The rust is showing. Oscar is no longer golden. Rather this statuette and all it represents has been badly tarnished over the years but none quite so badly as this past Sunday night.W ith the Academy Awards completed and the Oscars handed out, we revisit a story from a while ago which exposed Sunday night's winner "American Beauty" as a microcosm of America's woes for the dysfunctional family treated in this film represents
the dysfunctional victim this country has collectively become. When this is laid out
bare on film for all posterity the warts take on an uglier countenance for
spoken words have meaning as do written words. When words and
stories mesh as a film script that finds its way as a finished movie
playing at your local theater, those "meanings" have an immediate effect and
influence unlike any other form of popular art.
Such is the case with the dark and forbidding "comedy" darling of the Academy. It speaks
volumes as to where Hollywood is today in regards to morals and ethics for
"American Beauty" embodies all that is wrong with America and here is nothing beautiful to behold.
It is the tale a dysfunctional family with its double plot of repressed homosexuality and adult fantasies. That's entertainment? The story revolves around the sexual fantasies of the
central character Lester Burnham, played by Kevin Spacey, a married father
in his early forties who is having a mid-life crisis and "riding out" a
troubled marriage with his wife. He begins to fantasize about his daughter's
cheerleader friend, Angela, who sparks a renewal in Lester's life.
But, the most damaging message from the film involves Lester's neighbor,
Ricky, the handsome high school drug dealer who begins selling drugs to
Lester so that he can "expand" his "spiritual side." The constant
dope-smoking has him falling deeper into his fantasies as his wife's
screaming intensifies. The whole family is dysfunctional in the midst of
tranquil suburbia. Bashing suburban peace is a favorite theme of Hollywood
filmmakers who disdain the life of tidy houses and manicured lawns. Other
recent examples of "suburban bashing" was evidenced in "Happiness,"
"Pleasantville," and "The Ice Storm."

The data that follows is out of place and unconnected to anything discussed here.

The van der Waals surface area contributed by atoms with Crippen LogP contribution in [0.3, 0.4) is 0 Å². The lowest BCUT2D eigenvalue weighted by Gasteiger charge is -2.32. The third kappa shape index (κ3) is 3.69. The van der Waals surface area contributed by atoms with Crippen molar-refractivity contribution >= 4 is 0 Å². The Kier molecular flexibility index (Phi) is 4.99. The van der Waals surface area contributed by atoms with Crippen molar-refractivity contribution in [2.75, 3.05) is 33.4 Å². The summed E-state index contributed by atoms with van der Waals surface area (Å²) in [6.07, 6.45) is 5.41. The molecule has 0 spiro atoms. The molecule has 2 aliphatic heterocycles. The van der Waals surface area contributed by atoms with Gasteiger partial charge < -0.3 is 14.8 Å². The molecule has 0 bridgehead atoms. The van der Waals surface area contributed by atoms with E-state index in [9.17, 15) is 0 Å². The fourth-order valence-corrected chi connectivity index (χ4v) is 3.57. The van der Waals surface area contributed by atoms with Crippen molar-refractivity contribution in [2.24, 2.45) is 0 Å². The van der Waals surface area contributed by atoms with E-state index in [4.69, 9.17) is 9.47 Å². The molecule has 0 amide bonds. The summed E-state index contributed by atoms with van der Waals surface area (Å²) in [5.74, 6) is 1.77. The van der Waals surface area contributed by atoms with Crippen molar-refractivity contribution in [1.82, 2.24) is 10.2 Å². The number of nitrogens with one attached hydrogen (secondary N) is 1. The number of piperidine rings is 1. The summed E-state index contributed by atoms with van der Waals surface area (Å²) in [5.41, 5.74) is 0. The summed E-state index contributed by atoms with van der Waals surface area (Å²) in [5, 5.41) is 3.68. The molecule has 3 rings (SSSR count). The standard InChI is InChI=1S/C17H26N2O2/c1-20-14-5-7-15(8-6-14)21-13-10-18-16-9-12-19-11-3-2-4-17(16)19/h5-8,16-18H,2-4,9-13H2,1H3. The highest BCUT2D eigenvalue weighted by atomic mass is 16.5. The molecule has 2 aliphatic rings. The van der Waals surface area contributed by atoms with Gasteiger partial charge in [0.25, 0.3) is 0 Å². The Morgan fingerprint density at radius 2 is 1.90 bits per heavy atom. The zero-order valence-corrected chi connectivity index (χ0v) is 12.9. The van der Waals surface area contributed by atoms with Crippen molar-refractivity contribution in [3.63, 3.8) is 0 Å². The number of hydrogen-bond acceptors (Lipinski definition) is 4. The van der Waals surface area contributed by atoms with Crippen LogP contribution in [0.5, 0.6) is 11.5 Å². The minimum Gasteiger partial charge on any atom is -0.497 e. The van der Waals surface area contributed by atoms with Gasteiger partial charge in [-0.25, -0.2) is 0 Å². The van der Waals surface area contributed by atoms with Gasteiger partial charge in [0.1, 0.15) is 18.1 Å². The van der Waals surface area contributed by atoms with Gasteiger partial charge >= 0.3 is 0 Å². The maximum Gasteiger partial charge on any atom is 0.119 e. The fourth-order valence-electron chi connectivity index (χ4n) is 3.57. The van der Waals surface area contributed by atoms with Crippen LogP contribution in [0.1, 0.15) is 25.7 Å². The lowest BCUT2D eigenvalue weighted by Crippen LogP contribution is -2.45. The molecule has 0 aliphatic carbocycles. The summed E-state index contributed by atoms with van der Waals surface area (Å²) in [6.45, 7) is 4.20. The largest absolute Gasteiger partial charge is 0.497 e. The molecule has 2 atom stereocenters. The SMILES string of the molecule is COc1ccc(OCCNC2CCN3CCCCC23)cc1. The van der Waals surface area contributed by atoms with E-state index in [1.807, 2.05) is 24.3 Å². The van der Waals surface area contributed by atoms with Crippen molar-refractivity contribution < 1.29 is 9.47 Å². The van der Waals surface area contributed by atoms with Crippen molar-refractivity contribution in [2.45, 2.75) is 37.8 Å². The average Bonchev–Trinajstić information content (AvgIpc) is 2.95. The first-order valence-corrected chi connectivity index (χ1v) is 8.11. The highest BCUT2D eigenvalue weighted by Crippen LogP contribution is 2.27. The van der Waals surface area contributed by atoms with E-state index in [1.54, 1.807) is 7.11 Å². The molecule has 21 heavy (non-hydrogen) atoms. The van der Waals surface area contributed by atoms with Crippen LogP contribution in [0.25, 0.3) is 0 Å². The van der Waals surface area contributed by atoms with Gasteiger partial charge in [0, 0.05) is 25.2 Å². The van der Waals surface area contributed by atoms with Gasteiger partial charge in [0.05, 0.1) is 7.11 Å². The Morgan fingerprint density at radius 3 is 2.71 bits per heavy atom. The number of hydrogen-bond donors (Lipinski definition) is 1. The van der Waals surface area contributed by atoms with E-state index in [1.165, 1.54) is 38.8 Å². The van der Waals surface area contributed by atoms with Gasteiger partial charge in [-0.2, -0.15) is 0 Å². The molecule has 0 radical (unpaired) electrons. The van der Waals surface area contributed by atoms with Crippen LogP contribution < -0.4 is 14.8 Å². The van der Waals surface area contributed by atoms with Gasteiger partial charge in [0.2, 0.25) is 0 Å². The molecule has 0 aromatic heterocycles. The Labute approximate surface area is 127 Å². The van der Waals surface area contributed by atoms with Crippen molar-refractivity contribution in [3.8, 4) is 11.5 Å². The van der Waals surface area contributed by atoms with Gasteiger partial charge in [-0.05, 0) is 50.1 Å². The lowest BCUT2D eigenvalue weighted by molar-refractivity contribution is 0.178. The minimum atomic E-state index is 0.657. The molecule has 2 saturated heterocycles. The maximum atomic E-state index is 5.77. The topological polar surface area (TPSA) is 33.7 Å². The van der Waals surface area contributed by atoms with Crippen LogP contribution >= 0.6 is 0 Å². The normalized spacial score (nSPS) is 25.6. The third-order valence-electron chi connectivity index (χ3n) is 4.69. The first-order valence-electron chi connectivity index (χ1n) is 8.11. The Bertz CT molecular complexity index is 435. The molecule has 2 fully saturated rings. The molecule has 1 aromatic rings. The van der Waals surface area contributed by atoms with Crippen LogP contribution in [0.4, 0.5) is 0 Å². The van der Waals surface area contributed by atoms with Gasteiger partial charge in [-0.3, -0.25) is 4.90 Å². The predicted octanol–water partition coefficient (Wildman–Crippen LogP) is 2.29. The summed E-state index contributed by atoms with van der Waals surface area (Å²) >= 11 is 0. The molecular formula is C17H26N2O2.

However, the disturbing portrait of the drug dealer neighbor in "American
Beauty" as a "sensitive and caring" individual attempts to elevate him to the
movie's only "sympathetic" character. Ricky is constantly video-taping
everything around him for the "hidden beauty" life beholds, such as taping a
plastic bag blowing in the wind. Now, that's beauty, isn't it?
But, in the end, Ricky corrupts Lester's daughter into his hazy lifestyle as
they develop their own "sensitive" relationship. The message of the film is
that drug use is just fine, since Lester undergoes a change for the "better"
as he acquires "peace, wisdom, and serenity." How about poor judgment, lack
of father figure, and even greater dysfunction?
Even though Steven Spielberg bankrolled this movie, critics are quick to point out that it's not fair to say this is a Spielberg
film, per say, because it is actually produced by Don Jinks and Bruce Cohen,
written by Alan Ball, and directed by Sam Mendes. SKG Dream Works just
"happens" to be the film's distributor. But, without a distribution
agreement by Spielberg's company, the film would have never been made, since
all the other studios in Hollywood had the good sense to turn the project
down. Spielberg's involvement was more than passive according to director
Mendes. The October 4, 1999 issue of USA Today says, "a script was handed to
[Mendes] by DreamWorks honcho Steven Spielberg over lunch." That's not
"passive" - that's about as actively direct as it gets. The article
continues, "Mendes was blown away by sitcom writer Alan Ball's story, with
its horrific and dysfunctional family, the spooky boy next door who sells
dope and constantly follows Lester's daughter with his camcorder." That's